(Note: this is part 14 of a series called “Quantum Life,” in which I post the contents of a strange ‘guide book’ I found for a game called “Quantum Life.” See the bottom of the post for links to earlier entries. I’m not sure where this book came from – this section is on joy and happiness).
Joy and Happiness in Quantum Life
For many players, the game seems one of constant suffering and distress. This was not what Sunitolp and developers of the game intended. Indeed, the amount of distress once players moved away from instinctive reaction to the ‘material world’ (e.g., as plants or animals) was surprising. Yet in many ways it turned out to be what made the game so popular in that the suffering showed that when disconnected from the whole, players find it extremely difficult and stressful to navigate. Being an individual alongside other individuals created challenges so intense and intriguing that most players thought it worth the suffering.
The irony is that true joy and happiness in the game are possible. There are many potential ways to experience and express it. The most common form is to try to re-create as much as possible conditions in the real world – the world outside of space-time where all is united and connected. This is often achieved in the game by meditation practices defined as spiritual – there is a sense within the game that a higher or truer reality exists.
Conditions that lead to stress and despair center around two aspects of the game: time and uncertainty. As noted earlier, the creation of space-time as the realm within the game is played made it possible to create individual identities progressing through the game action by action. Due to how players are conditioned for the game, it is virtually impossible to imagine existence outside that space-time framework – hence the concepts are difficult to explain using a quantum life language like this one.
The power of NOW
The key towards approaching the “timeless” nature of true reality in the quantum life environment is to focus on what can be called the “now,” or the “present moment.” Even in quantum life space-time is an illusion. It seems like people are moving through time, going from ‘past to future,’ but the reality is that for each player, all that truly exists is now, and that now is eternal. Now lasts forever.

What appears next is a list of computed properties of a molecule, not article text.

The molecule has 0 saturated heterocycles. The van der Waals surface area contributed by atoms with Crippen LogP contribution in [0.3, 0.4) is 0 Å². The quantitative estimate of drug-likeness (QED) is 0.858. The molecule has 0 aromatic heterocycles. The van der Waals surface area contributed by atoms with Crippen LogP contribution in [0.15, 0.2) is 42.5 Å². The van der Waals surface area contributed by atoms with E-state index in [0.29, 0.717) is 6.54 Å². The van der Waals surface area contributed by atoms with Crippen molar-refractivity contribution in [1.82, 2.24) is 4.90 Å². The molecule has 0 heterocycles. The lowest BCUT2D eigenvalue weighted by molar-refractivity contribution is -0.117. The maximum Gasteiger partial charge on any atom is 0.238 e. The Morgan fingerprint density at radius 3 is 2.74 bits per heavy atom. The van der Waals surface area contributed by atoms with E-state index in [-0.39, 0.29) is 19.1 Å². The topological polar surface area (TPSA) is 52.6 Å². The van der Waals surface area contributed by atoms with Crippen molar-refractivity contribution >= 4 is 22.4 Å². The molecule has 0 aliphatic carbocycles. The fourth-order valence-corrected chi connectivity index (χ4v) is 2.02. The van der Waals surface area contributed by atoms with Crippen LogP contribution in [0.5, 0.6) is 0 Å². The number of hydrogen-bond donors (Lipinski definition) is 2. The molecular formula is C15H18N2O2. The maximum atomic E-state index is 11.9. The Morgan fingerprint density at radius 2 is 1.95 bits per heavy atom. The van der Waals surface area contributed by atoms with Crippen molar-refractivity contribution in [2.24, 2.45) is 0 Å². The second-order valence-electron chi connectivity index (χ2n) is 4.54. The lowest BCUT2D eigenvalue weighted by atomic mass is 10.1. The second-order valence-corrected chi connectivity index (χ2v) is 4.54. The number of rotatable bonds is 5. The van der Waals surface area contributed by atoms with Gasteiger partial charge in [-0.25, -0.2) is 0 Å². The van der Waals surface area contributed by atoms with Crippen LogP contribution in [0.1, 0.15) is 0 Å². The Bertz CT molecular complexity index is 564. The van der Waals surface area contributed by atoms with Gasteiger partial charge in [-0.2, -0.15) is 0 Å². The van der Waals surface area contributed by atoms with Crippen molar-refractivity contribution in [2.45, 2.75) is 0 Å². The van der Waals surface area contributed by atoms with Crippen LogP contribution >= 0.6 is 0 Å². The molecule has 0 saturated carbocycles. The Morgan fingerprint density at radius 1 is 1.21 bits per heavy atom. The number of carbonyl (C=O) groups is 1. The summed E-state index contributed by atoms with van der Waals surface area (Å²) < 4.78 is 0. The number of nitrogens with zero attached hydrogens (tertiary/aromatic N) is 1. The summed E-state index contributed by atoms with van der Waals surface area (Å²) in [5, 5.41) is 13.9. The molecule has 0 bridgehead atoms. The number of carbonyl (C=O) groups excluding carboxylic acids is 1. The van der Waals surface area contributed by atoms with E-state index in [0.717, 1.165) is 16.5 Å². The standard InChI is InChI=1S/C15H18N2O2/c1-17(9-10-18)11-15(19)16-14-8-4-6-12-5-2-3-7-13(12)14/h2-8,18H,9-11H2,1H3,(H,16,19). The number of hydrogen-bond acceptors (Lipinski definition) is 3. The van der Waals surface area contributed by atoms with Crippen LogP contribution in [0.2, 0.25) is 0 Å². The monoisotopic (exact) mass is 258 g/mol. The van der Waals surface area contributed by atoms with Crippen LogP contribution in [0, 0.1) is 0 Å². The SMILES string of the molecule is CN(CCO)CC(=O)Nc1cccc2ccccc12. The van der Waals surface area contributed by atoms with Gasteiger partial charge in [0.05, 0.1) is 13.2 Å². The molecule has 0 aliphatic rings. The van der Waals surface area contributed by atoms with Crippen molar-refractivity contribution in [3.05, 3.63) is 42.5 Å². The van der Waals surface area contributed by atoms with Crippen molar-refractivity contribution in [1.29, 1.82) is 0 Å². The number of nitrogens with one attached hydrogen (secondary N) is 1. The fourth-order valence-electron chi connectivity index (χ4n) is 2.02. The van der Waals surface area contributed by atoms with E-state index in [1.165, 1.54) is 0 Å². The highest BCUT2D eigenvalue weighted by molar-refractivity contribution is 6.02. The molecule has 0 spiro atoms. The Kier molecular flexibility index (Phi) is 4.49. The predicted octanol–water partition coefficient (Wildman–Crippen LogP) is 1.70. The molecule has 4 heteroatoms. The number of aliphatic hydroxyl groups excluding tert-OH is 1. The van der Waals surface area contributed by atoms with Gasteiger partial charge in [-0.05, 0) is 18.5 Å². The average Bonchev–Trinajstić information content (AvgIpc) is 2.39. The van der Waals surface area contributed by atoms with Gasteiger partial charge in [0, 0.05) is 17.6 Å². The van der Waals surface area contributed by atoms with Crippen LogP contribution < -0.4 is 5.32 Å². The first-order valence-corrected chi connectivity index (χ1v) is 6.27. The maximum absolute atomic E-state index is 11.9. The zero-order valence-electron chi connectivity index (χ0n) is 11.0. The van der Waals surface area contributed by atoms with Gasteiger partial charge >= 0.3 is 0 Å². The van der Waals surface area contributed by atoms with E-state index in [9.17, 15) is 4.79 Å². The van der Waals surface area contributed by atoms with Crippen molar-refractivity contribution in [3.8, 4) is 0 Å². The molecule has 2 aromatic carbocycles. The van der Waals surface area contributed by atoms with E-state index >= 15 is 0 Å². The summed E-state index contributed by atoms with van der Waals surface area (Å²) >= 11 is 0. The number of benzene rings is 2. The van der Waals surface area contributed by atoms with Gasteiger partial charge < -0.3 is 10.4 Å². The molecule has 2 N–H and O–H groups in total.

Space-time is more a psychological framework to dissect experience than a true environment. Hence when players find themselves capable of experiencing each moment as whole and complete – to be in the “now” rather than worrying about the future or reminiscing about the past – a natural sense of joy emerges. Players who learn to do that can get a taste of greater reality, even while in space-time.
That doesn’t mean not thinking about the past or future (as defined in the game), but accepting that those thoughts are part of the experience of now. This creates a perspective on experience that allows players to understand that being – existing as a player in the game – transcends the suffering and problems that the game can yield.
The power of ACCEPTANCE
Because most players do not realize they are involved in the quantum life game, they take what they experience as reality as extremely serious. When unexpected challenges emerge players can be stressed, angry, depressed and belligerent. They will place blame on others, feel self-pity, and have anger towards others and the game itself (even if they don’t realize it’s a game).
Accepting reality as it unfolds, as painful or difficult as it may be, allows clearer thinking and draws positive experiences to the player. Pain and suffering are for the most part a result of players trying to deny, evade or reject their experience. That intensifies the problems, and the negative reaction. Once players learn to accept whatever unfolds, and then go with it, making choices without feeling impotent and fearful, they experience more joy.
Due to the way players are disconnected from experiencing true reality while playing, these techniques towards happiness tend to seem like mysteries. Players recognize they are connecting with something real, but since in the game reality is only the physical, material world, they have no real way of identifying what this reality might be. Thus they create a belief in a “spiritual” realm, outside of the material (and perhaps outside of space-time) from which they can find ways of counter acting the fear, suffering and pain that so often accompanies the game.
Ever creative, some players concoct stories to try to explain how it is that another realm could exist alongside but disconnected from the material/physical world. These stories, if persuasive, become belief systems that many hold, known within the game as religions. Players gravitate to religions because they create shared perspectives and communities, leading to a sense of being part of something greater than the individual. In that sense, religious experience is also re-creating an aspect of true reality – that individuals are all connected as one.
(End of dictation. I’ll copy the next part of the manual – on religion – soon!)
Earlier posts in the quantum life series:
Quantum Life – August 3, 2010
How to Play Quantum Life – August 4, 2010
Why Play Quantum Life – August 5, 2010
The Soul in Quantum Life – August 20, 2010
Getting Started with Quantum Life – October 1, 2010
Quantum Life: Birth and Pre-Birth – November 22, 2010
Quantum Life: Childhood – July 20, 2012
Quantum Life: Obstacles – July 29, 2012
Quantum Life: Empaths and Extensions – August 8, 2012
Evil in Quantum Life – October 8, 2012
Mates in Quantum Life – May 9, 2013
Physical Suffering in Quantum Life, P I – May 14, 2013
Physical Suffering in Quantum Life, PII – August 16, 2015